KRM HO 012
KRM HO 40ft Ladder Stiles
Price $6.70 (Aus$)
This page is dedicated to information that will assist the modeller in using the 40ft Ladder Stiles
As with all Photo Etched parts, be very careful when handling them, and always read through the instructions a few times before working with any new kit.
This kit has been designed to be constructed with the use of the KRM MISC 004 Ladder Forming Support Jig. The ladder can be constructed witout the jig, but the jig makes the job much easier.
Step 1 - Tools & Equipment
If there is one thing that I would like to impress upon you, it is the benefit of using quality tools to do your work, The end result of any job is plainly due to the use of good quality tools. And there is also a saving by using good tools, because they last longer, and therefore you do not need to replace them as often.
Lets get ready to Moddddddeeeeeelllllll
- Stainless Steel Scissors
- Tweezers or other small no maring clamping device
- (Metric) Number Drills & Pin Vice
- Small Files
- Soldering Iron
- Hold & Fold Tool
- Solder & Flux or Solder Paint
- Snap-off Cutting Blade
- Fine Wet & Dry Paper
- 0.3mm brass wire (0.012")
- Burnishing Brush (Be very Careful)
- Selleys Acrylic Quickgrip
- Cutting Board
Step 2 - Preparing the Etch
- Re-Read the instructions (Yeah I Know!!!!!!)
- This kit supplies four (4) ladder stiles to construct 2 x 40ft HO ladders.
- PLEASE NOTE - because of the limitations in the etching process, some of the rung holes may have flash in them, or may not be etched through completely. This may require them to be drilled through.
- Using a 0.3mm drill, clean out the holes in the ladder stiles. You may choose to use 0.4mm wire rather than 0.3mm, if this is the case, you will need to drill out the holes in the stiles to suit.
- The ladder stiles can be cut to suit the ladder length required, and formed in the ladder support forming jig.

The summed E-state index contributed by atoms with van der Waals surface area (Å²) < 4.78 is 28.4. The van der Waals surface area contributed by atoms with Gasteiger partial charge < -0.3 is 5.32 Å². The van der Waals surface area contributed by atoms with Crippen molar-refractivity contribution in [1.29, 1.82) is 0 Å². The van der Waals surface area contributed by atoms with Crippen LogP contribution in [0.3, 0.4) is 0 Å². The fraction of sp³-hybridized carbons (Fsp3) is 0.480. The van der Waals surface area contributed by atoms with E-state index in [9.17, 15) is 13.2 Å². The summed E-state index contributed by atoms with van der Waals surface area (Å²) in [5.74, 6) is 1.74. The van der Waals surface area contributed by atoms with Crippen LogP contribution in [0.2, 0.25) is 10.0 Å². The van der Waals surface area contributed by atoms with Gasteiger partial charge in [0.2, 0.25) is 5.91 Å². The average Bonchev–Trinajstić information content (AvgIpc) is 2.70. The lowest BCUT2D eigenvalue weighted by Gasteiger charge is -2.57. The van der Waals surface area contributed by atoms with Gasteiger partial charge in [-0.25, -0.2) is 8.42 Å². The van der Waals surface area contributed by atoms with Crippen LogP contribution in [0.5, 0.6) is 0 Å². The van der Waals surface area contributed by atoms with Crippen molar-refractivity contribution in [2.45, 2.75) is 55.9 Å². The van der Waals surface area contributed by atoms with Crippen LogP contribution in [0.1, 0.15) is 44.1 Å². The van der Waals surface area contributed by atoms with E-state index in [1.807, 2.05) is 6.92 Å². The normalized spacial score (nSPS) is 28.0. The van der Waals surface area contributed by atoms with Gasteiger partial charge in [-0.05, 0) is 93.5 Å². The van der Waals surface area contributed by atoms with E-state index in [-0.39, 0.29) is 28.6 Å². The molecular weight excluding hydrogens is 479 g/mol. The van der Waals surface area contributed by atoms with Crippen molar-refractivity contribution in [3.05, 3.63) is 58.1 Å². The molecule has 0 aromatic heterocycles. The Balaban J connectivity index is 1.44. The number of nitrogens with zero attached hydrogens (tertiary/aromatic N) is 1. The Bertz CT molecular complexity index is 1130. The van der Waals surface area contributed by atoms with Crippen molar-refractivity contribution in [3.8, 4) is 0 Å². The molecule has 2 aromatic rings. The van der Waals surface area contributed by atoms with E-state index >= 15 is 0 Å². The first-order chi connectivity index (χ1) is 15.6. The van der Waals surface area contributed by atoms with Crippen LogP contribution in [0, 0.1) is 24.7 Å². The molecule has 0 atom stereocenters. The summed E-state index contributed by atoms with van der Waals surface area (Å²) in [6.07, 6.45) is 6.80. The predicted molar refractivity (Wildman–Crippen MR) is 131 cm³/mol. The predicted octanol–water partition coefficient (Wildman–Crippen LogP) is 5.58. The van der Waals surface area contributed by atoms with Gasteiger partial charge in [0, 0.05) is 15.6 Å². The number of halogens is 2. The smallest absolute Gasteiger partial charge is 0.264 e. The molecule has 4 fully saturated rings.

- The ladder construction is much easier when using the KRM MISC 004 Ladder Forming Support Jig
Step 3 - The ladder>
- Place the ladder stiles in the jig in the appropriate slots, depending on your ladder width (Refer to top photo at left)
- Locate a piece of 0.3mm brass wire (with overhang) into the top and bottom rung holes of the stiles and drag the stiles and rungs down so that the rung hits the vertical sections of the jig. This squares the stiles to the jig. (Refer to 2nd photo at left).
- Place 0.3mm wire into the ladder rungs and solder into place (do one side first). I prefer to use Carr's 188 solder paint. Simply place a dab of paint on the end of the rungs and heat with the soldering iron. The solder paint flows so that the joint forms through capillary action. (Refer to 3rd photo at left)
- Take the time to work your way down the ladder, leaving the rungs that are near the support brackets until later.
- Once all of the rungs are soldered in place move the ladder in the jig, so that you can solder the rungs into the remaining holes. (Refer to bottom photo at left)
- You need to be aware that the use of only enough solder paste is advised, to reduce the amount of clean up required.
Step 4 - The Clean Up
- You need to be very careful with the clean up of the ladder, as it can be easily bent and twisted.
- Once, all of the rungs have been soldered into place, cut away any excess wire.
- Using a fine file, file away the excess solder on the outside of the stiles, and use fine wet and dry paper to finish the job.
- If you have use the solder paste sparingly, there should be a minimum amount of solder on the inside of the ladder stiles. Carefully clean up what solder has built up.
- When the ladder has been cleaned up, wash it in warm soapy water to remove any trace of the flux from the solder paint (as it can be corrosive). (Refer to photo at left)
- The alternative to the solder paste is a home made solder flux by a friend of mine, which is available by contacting Keiran Ryan Models by email or phone on 61 2 46772462